Posted in Ali (Muhammad), Pope (Alexander), Shakespeare (William), Tolkien (J.R.R.) | Also tagged , , , , , , , , , | Leave a comment

Tennis: Understand Your Desire to Win

Robert Pinsky has written a tennis poem that dispenses useful advice.

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Fed, Rafa, Djoker–A Sibling Drama

Federer, Nadal, and Djokovic are like the brothers in a Dostoevsky novel or a Grimm Brothers fairy tale: the two older brothers focus on each other and then the unassuming younger brother comes in and takes over.

Posted in Aristotle, Dostoevsky (Fyodor), Ellison (Ralph), Grimm Brothers | Also tagged , , , , , , , , | 2 Comments

High Strung, Ready to Explode

Abraham Verghese uses the tightly strung rackets of Swedish tennis great Bjorn Borg as a metaphor for the state of his marriage, pushed to the breaking point by his workaholism.

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Spain’s Tiger Burning Less Bright

Did the god that made the elegant strokes of Roger Federer also make the bruising style of Nadal? Like William Blake gazing at the lamb and the tiger in “Tyger, Tyger,” we can only shake our heads bemused.

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In Life as in Poker, Trust What You Know

Novelist Rachel Kranz talks about trust, both in poker and novel writing. Once you have the knowledge and the skill, she says, what remains is trusting yourself.

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2010 Sports, Seen through Literature

Sports Saturday – 2010 in Review Since New Year’s Day falls on a “Sports Saturday” this year, I’ll take the occasion to review the year in sports through the vantage point of renewal. The first year of the new decade had a number of joyous firsts. It was a year when the city of New […]

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Poetry at Wimbledon

Sports Saturday I’m still trying to process the Ghana and Brazil defeats and will write about the World Cup in the next two Friday posts.  For the moment, I’ll take a breather and turn to tennis. Trust Wimbledon, the classiest of the tennis tournaments, to work poetry into the occasion.  I wrote last year about […]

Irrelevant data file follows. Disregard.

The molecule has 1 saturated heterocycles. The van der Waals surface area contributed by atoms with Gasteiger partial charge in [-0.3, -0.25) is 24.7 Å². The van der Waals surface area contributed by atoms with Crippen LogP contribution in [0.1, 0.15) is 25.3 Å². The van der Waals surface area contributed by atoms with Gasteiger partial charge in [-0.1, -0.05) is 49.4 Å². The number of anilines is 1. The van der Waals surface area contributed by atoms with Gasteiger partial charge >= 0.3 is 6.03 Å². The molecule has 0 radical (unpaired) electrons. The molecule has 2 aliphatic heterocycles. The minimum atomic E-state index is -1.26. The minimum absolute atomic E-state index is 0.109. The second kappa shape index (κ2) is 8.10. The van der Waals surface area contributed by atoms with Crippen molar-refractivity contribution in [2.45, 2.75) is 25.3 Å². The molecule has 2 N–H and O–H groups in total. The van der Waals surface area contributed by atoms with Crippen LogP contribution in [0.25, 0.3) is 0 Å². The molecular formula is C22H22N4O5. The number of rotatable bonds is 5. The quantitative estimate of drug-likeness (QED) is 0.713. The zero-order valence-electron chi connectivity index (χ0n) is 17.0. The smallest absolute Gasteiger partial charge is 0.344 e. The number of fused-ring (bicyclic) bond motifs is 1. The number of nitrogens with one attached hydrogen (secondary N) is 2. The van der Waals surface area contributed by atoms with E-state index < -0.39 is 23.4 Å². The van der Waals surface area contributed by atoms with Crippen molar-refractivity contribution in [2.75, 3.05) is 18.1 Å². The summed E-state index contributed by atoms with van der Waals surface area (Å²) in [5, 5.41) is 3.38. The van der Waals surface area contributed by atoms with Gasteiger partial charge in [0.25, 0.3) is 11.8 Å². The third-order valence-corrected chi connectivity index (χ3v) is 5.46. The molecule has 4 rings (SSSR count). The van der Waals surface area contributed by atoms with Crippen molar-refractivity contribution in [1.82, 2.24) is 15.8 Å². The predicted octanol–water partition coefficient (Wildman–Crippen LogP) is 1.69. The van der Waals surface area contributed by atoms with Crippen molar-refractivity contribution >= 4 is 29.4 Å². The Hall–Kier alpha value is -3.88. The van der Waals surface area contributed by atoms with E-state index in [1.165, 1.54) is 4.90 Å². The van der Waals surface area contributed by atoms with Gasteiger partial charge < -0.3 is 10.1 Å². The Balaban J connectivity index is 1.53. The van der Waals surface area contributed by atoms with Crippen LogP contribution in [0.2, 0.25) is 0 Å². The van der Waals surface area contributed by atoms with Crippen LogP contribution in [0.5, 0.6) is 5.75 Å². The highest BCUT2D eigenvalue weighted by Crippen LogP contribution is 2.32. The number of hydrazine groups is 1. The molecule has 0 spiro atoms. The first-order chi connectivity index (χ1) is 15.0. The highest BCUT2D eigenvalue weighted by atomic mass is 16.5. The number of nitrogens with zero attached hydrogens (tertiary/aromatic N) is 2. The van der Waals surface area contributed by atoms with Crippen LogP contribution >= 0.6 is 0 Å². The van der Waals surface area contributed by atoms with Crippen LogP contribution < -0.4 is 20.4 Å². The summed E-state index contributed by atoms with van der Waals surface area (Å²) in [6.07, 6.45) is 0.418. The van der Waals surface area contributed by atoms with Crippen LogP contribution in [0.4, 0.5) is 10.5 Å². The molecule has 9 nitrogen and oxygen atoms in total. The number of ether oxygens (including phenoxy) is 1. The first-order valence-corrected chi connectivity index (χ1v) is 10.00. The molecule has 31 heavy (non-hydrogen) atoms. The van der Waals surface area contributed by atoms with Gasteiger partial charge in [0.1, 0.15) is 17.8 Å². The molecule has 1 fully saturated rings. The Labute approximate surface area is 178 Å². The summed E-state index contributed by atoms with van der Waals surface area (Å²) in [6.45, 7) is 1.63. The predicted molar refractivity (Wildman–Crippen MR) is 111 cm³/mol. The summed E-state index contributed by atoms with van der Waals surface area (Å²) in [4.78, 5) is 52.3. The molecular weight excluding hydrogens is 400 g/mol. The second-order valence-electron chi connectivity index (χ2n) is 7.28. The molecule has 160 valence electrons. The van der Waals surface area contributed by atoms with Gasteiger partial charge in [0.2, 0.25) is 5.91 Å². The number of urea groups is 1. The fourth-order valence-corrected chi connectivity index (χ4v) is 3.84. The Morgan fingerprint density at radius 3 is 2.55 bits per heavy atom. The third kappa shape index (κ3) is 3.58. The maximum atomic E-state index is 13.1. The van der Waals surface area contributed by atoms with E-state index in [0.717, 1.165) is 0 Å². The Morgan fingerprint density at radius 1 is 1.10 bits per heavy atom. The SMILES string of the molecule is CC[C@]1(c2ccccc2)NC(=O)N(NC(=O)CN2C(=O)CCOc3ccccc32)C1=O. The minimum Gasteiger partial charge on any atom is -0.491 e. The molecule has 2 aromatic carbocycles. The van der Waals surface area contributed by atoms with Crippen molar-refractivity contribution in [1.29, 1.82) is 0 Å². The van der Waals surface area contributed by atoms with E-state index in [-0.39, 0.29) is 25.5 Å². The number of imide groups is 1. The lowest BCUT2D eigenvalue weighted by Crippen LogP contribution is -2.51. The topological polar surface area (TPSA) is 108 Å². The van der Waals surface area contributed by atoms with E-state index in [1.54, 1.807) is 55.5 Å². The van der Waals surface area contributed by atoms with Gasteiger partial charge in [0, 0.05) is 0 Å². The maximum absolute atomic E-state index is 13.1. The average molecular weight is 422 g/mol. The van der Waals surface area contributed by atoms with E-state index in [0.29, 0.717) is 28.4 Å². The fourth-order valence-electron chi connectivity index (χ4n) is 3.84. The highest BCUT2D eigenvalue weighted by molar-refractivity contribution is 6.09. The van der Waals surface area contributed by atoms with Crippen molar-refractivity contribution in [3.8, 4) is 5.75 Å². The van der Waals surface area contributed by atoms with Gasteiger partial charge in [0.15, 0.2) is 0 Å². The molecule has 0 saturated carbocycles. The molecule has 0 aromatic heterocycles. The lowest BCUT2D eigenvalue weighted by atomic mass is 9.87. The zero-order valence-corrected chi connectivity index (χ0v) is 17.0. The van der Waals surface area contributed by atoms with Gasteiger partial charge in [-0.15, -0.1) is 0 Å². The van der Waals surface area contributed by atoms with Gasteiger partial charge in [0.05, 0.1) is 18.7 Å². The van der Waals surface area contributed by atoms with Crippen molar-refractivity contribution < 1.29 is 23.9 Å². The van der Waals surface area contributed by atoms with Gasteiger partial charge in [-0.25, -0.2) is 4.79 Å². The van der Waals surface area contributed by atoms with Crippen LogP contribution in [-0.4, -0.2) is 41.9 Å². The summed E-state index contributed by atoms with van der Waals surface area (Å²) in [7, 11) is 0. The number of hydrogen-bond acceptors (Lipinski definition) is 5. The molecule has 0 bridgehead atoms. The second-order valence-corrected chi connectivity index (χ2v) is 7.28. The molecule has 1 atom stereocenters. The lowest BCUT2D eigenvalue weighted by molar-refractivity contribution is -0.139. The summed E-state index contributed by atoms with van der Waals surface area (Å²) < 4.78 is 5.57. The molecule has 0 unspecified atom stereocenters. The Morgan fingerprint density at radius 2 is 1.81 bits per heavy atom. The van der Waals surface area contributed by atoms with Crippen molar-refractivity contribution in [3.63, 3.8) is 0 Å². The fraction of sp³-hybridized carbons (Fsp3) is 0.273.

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Soccer Highs and Lows and a Tennis Epic

John Isner         Sports Saturday – “It’s incredible!  You could not write a script like this!” So proclaimed the announcer in the U. S. – Algeria World Cup match when Landon Donovan netted a stoppage time goal to avoid elimination and send the Americans forward to the next round. In other words, a sports announcer’s ultimate […]

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The Prizefighter vs. the Yokel

Sports Saturday So my tennis idol, Roger Federer, is out of the French Open.  Before the semi-finals.  Federer’s astounding streak of 23 straight appearances in Grand Slam semi-final matches is one of the great streaks in sports and will never be approached.  (To get a sense of its magnitude, consider that Rod Laver and Ivan […]

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Applying Kipling’s “If” to Wimbledon

An exhilarating and exhausting week at Wimbledon has come to an end with an exhilarating and exhausting match between Swiss player Roger Federer and American Andy Roddick. Roddick was once my favorite player and Federer is my current favorite so I felt torn as I watched the longest match in grand slam history. It came […]

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Roger Federer and the Cavalier Poets

I’m going to put off my follow-up post to Twelfth Night until Monday because I just came across an interesting article that invites a timely response. As a tennis player and fan of Roger Federer, I am still vibrating over his having won at the French Open this past Sunday. After his archrival Rafa Nadal […]

Posted in Lovelace (Richard), Suckling (Sir John) | Also tagged , , , , | Comments closed